Freeport’s Indonesia issues
Freeport-McMoRan (FCX) discovered the Grasberg mine in 1988 and began open pit mining at the site two years later. In 2014, Indonesia banned the export of unprocessed ores from the country.
However, Freeport had signed an MOU (memorandum of understanding) with the Indonesian government (EIDO). Under the MOU, Freeport had to agree to higher royalties, the divestiture of an additional stake in its Indonesia operations, and the establishment of another smelter (TECK) in Indonesia. The company has since then managed to export copper concentrates from Indonesia under six-month temporary export permits.
However, earlier in 2017, Freeport’s export permit was not renewed when it expired in January. As a result, the company was barred from exporting copper concentrates (SCCO) (GLNCY) from Indonesia for almost three months. Indonesia revised its mining laws this year. The new guidelines required Freeport to convert its CoW (contract of work) into a special operating license referred to as an IUPK.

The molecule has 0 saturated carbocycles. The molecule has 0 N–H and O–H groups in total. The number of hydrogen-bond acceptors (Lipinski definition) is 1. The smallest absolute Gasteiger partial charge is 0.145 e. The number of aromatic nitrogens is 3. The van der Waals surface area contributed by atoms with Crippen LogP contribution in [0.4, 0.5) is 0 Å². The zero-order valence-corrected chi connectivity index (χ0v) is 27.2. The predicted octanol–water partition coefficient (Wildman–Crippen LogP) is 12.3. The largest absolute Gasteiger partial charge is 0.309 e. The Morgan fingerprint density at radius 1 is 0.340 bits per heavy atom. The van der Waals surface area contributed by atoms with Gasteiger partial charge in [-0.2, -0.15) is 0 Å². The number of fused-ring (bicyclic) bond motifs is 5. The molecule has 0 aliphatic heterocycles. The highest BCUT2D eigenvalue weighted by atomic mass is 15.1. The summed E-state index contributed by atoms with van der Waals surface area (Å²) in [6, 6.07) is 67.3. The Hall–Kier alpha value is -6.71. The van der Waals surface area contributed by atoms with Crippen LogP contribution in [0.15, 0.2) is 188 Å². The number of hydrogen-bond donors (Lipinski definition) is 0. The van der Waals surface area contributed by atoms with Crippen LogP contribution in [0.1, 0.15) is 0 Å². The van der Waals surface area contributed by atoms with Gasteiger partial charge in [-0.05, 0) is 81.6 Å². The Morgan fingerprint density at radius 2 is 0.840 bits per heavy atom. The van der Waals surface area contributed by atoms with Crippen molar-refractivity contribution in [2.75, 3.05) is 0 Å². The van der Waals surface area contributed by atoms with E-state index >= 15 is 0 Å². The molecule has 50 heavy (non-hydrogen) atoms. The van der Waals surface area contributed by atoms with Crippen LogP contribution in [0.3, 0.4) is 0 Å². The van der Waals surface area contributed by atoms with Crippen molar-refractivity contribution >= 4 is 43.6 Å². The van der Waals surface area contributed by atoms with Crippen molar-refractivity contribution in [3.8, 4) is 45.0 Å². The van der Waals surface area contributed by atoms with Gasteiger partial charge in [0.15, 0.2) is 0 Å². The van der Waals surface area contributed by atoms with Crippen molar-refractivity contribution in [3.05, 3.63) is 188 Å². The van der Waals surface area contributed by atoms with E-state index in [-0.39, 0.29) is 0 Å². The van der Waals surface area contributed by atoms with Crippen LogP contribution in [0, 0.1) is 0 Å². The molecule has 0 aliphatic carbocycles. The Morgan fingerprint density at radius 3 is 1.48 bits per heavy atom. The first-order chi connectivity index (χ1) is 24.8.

Freeport was also required to construct a smelter in Indonesia within five years and divest 51.0% of its holdings to the Indonesian government or its citizens.
However, the company did not agree to some of these terms. According to Freeport, it wanted an investment stability agreement providing “the same rights and the same levels of legal and physical certainty as contained in the Contract of Work.”
Divestment valuation issue
Another key contention between Freeport and Indonesia was related to the divestment valuation. While Freeport was not entirely opposed to divesting an additional stake, the two sides were not on the same page when it came to the divestment valuation. This issue has been left unaddressed in the current framework.
We’ll discuss this valuation issue further in the next part of this series.